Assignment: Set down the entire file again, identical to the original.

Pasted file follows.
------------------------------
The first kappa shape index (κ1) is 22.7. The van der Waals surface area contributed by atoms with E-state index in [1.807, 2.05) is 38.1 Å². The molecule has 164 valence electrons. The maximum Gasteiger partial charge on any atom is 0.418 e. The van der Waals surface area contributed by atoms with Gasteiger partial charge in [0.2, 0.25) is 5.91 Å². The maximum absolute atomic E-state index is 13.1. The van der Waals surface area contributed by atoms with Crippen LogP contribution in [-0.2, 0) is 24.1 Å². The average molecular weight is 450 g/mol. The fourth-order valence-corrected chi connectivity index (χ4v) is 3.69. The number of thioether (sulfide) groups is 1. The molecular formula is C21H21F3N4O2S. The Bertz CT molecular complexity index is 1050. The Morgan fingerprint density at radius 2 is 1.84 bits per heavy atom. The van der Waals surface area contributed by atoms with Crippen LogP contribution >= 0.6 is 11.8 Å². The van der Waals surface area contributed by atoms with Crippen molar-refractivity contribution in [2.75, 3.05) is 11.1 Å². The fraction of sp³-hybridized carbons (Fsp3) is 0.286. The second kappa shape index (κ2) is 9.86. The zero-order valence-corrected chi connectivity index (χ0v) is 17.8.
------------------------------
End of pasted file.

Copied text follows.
The first kappa shape index (κ1) is 22.7. The van der Waals surface area contributed by atoms with E-state index in [1.807, 2.05) is 38.1 Å². The molecule has 164 valence electrons. The maximum Gasteiger partial charge on any atom is 0.418 e. The van der Waals surface area contributed by atoms with Gasteiger partial charge in [0.2, 0.25) is 5.91 Å². The maximum absolute atomic E-state index is 13.1. The van der Waals surface area contributed by atoms with Crippen LogP contribution in [-0.2, 0) is 24.1 Å². The average molecular weight is 450 g/mol. The fourth-order valence-corrected chi connectivity index (χ4v) is 3.69. The number of thioether (sulfide) groups is 1. The molecular formula is C21H21F3N4O2S. The Bertz CT molecular complexity index is 1050. The Morgan fingerprint density at radius 2 is 1.84 bits per heavy atom. The van der Waals surface area contributed by atoms with Crippen LogP contribution >= 0.6 is 11.8 Å². The van der Waals surface area contributed by atoms with Crippen molar-refractivity contribution in [2.75, 3.05) is 11.1 Å². The fraction of sp³-hybridized carbons (Fsp3) is 0.286. The second kappa shape index (κ2) is 9.86. The zero-order valence-corrected chi connectivity index (χ0v) is 17.8.